You may already know that incorporating technology into your music classroom doesn’t need to be a costly exercise. There are plenty of free and low-cost resources available and the only thing you need in order to access them is an internet connection. In this post we’ll take a look at some of the free audio recording and editing programs.
These audio recording/editing programs can include a combination of features such as looping, sequencing, recording and editing and there are hundreds of uses for the classroom. Here are just a few:
- Record student performances for archiving purposes
- Record student performances for instant feedback and student reflection
- Create original compositions
- Arrange songs
- Make backing tracks
- Change the key of an existing song
- Remove vocals from a song
- Edit a song for dance class/performance
- Make a podcast
- Engage in digital storytelling
- Invent soundscapes
- Compose to film
Audacity is one of the most popular free cross-platform audio editing programs. It’s great for chopping up existing recordings, changing the key of a song, speeding up/slowing down tracks and creating fade ins/outs. The latest beta version (1.3.9 at the time of writing) even includes a vocal “remover”. Audacity doesn’t include video, loops or MIDI features but it has some specific effects not found in some of the other programs. It works really well as a “companion” application and is an ideal free solution for podcasting in the classroom.
If you’re after a user-friendly interface that incorporates multiple functions, GarageBand (Mac only) has long been the ideal solution. It comes already installed on your Mac, it’s very intuitive and comes with lots of great ready-made loops. The team at Apple have also built in some smart extras like a podcasting template, instrumental video lessons and easy access to other media on your computer, such as your iTunes library, photo collection and movies.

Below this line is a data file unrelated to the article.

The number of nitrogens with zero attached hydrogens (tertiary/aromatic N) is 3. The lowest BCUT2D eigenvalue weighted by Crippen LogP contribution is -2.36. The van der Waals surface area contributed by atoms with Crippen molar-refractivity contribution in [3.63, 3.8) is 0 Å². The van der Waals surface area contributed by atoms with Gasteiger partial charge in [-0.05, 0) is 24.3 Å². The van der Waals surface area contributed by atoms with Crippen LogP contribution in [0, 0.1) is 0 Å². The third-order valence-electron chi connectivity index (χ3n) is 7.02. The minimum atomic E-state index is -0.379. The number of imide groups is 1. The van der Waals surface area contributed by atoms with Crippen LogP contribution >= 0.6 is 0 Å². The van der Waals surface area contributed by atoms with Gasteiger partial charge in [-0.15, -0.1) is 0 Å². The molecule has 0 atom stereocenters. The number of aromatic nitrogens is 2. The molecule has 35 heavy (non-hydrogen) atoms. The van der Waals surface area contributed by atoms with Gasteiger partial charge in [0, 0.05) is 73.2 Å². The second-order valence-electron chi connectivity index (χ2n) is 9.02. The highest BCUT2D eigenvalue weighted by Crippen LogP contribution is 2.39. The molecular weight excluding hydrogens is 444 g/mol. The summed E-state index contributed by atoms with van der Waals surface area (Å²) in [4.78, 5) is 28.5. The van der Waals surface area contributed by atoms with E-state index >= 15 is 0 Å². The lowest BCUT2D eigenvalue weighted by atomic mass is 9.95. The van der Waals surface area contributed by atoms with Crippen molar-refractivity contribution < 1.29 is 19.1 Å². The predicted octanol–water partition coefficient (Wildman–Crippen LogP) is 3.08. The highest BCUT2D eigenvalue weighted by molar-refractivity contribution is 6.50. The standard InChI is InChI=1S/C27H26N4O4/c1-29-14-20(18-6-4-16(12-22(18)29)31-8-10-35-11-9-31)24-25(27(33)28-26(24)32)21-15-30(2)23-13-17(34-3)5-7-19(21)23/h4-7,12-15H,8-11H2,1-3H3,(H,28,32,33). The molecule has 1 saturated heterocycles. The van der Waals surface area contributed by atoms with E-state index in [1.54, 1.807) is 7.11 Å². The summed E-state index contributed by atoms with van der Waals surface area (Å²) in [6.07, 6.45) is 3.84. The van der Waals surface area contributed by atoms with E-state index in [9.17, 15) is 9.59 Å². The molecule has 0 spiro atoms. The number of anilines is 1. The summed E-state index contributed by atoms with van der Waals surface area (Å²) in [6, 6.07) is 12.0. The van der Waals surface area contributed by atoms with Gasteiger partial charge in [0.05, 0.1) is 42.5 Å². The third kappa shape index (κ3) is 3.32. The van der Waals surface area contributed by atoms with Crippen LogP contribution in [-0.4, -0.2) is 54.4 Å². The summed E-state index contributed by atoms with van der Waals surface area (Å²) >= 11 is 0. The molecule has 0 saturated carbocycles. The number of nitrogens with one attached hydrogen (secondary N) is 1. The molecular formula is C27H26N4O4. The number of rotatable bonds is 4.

If you’re a PC user Acid Xpress – the younger sibling of Sony’s Acid Music Studio and Acid Pro – has a user-friendly interface. It includes video so you can use it to compose to film and you can build your loop library by downloading the weekly “8pack” projects (8 loops arranged into a song).
There’s another PC alternative to GarageBand called trakAxpc. Made by a crew in Ireland, this application has been around for a couple of years. TrakAx does include video, but unfortunately it doesn’t currently support MIDI which could be a deal-breaker for many schools.
Myna is a new kid on the block. Launched in mid-September, Myna is an online audio editor and a new addition to Aviary’s suite of image editing tools. With an attractive interface, Myna’s features include the usual automation and effects necessities: fade-ins, fade-outs, pan, reverb, delay and pitch change as well the ability to trim, loop and stretch clips. Although pieces are limited to 10 tracks and a maximum of 5 minutes in length, the price (free!) and online collaboration possibilities will be appealing to many schools.
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